Surfing: the sport of freedom? Not if you’re gay

Surfing: the sport of freedom?

We often talk about how surfing is freedom, surfing is joy, surfing is an alternative lifestyle and a pure means of self expression. But many surfers still don’t feel so free: surfers who happen to be gay.

Originally published by  on

As the blog editor of a company that teaches women how to surf, I spend a lot of time neck deep in online surf content. Articles, videos, movies, interviews, advertising, social media. Across all those platforms, the implied heterosexuality is palpable. There is an image to fit: attractive, thin, white, and most of all… straight.

And it’s not just in the print and online world of surf. Thomas Castets is the founder of and producer of award winning documentary OUT in the line up.

He says the implied heterosexuality in surf trips is always present.
“On a recent surf trip, it took me three days to convince the other guys on the surf trip that I was gay. They did not believe me, they thought I was joking!”

Thomas Castets

You can argue who you love and are sexually attracted to is only one section of your life. But how unconsciously does that section bleed into other aspects of our life? Think about conversations in the line up, during a lull between waves, where you casually mention that annoying thing your partner did. Or talking about a trip you are planning. Or the fact you are excited about someone new you met. When you’re straight, you do it without thinking: “my boyfriend and I are planning a trip in October.” “My girlfriend thinks that…” like smooth flowing water you can mention this without a hitch. But what if you’re gay? When each time you mention your same sex partner to a new friend or acquaintance it’s met with a hesitation, a stopped breath, a ‘oh… you mean you’re…?” Which puts you in this position of being ‘other’, different, an outsider.

Why should anyone have to put up with that?

Women’s surfing and implied heterosexuality

The struggle goes further for women, as Castets points out. “I originally thought the struggles of gay men and women were the same. But the more I spoke to gay women, the more I realized their struggles go further in terms of sexism and traditional ideals of femininity.”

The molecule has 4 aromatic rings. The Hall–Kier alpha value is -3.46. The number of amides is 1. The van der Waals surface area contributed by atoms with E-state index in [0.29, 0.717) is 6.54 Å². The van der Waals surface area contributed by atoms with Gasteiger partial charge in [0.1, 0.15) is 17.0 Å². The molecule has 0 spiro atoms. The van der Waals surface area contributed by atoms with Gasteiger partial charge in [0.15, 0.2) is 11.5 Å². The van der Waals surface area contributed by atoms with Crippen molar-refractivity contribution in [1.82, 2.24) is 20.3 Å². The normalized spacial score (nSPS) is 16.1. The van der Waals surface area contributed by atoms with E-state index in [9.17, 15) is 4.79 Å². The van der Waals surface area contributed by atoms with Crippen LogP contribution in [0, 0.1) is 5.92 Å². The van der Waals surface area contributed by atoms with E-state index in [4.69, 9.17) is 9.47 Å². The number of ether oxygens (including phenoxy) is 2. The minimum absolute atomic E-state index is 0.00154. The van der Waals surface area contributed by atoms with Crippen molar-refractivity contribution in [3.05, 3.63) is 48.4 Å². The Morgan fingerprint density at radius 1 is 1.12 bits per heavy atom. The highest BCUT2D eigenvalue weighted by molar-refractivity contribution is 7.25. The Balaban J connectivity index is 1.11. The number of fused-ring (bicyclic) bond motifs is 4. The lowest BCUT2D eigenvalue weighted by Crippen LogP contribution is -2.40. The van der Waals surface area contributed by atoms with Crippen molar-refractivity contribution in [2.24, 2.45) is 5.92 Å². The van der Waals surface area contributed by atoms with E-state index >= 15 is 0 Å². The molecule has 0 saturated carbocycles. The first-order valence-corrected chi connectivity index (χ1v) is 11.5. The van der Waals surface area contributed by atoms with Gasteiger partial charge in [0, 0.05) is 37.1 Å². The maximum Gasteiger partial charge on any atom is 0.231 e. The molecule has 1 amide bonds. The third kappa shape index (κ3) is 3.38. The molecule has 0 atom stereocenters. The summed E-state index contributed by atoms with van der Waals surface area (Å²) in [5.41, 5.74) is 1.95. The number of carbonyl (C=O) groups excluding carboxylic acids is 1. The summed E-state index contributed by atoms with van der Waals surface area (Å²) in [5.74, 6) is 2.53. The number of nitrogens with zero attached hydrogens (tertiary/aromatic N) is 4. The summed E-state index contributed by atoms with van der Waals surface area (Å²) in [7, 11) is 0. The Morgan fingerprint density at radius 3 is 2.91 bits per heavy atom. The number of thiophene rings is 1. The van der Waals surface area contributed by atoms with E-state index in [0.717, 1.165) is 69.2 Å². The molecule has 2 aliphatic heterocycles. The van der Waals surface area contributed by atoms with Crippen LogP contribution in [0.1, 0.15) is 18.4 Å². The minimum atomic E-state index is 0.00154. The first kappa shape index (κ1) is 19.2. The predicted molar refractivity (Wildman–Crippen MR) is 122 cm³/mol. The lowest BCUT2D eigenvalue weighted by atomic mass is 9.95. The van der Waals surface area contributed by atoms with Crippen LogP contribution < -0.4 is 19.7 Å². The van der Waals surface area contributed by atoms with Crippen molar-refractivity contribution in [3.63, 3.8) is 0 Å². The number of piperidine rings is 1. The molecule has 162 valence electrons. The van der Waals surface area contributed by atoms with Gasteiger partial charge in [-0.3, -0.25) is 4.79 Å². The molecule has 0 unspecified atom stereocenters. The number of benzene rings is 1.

Pro surfer Keala Kennelly is outspoken about the unfair treatment around gay female surfers in the surfing world. In an excellent article for The Guardian she said: “I have seen so many talented female surfers come and go because they didn’t have the support from the surfing industry due to the fact that they were either gay, suspected of being gay, not feminine enough or they simply did not fit the image that brands believe sells product,”

The surfing industry is stuck in a women’s and queer rights “time warp”, according to Inertia writer Claire Sullivan.

“While society is slowly moving forward in regards to women’s and queer rights, the surfing industry is stuck in a time warp, somewhere between Puberty Blues and the Bra Boys. Reliant upon and driven by its sponsors, professional surfing has become entwined with the marketability of surf culture, and the results are disastrous, particularly for women. To the detriment of some of the world’s most talented athletes, femininity and heterosexuality remain pre-determinants of sponsorship and media attention, and often, one’s ability to succeed in the sport.” she said.

And on a more day-to-day level, discrimination and exclusion are the key casual factors of LGBTI mental ill-health and suicidality, according to a 2013 study by the National LGBTI alliance.

Mere tolerance is not enough

Many heterosexual people in the surf community still think it is sufficient to have the attitude ‘you can be gay, just don’t tell anyone about it’ or, ‘why is sexuality even an issue that comes up? We’re here to surf.”

But as Dr Clifton Evers states in the documentary, mere tolerance is not the same thing as appreciation.

“To live your dreams, you cannot hide your true self.”

“‘Tolerance says that you’ve got this dominant group and they’re going to put up with this marginal group. I think that there should be an appreciation and effort to understand where other people are coming from. Tolerance doesn’t suggest dialogue whatsoever. It keeps a classic hierarchy in place and you want to ditch the hierarchy.”

Just think, what if you weren’t able to show up as your true self?
In two years we have had 150 girls at our retreats. Our Salty Souls community now ranges in the ten thousands of women who want to push their boundaries, surf their guts out and do big things in the world. I want to make sure every woman in our community feels like they can show up in this space as their authentic selves, regardless of sexuality.

How can we support our surfer friends who happen to be gay?
“I think the best way to support our surfer friends who happen to be gay, is to treat them like any other friend, regardless of their sexuality,” says Castets.

“Because they are possibly feeling a fear of being rejected, it is important to make them feel that their sexuality does not affect the way they are integrated in the surf community.”

It is often easier for a gay surfer to talk to another gay surfer for inspiration and support. With more than 7000 members in 51 geographical groups around the world, is a website where a gay surfer can meet other like minded people.

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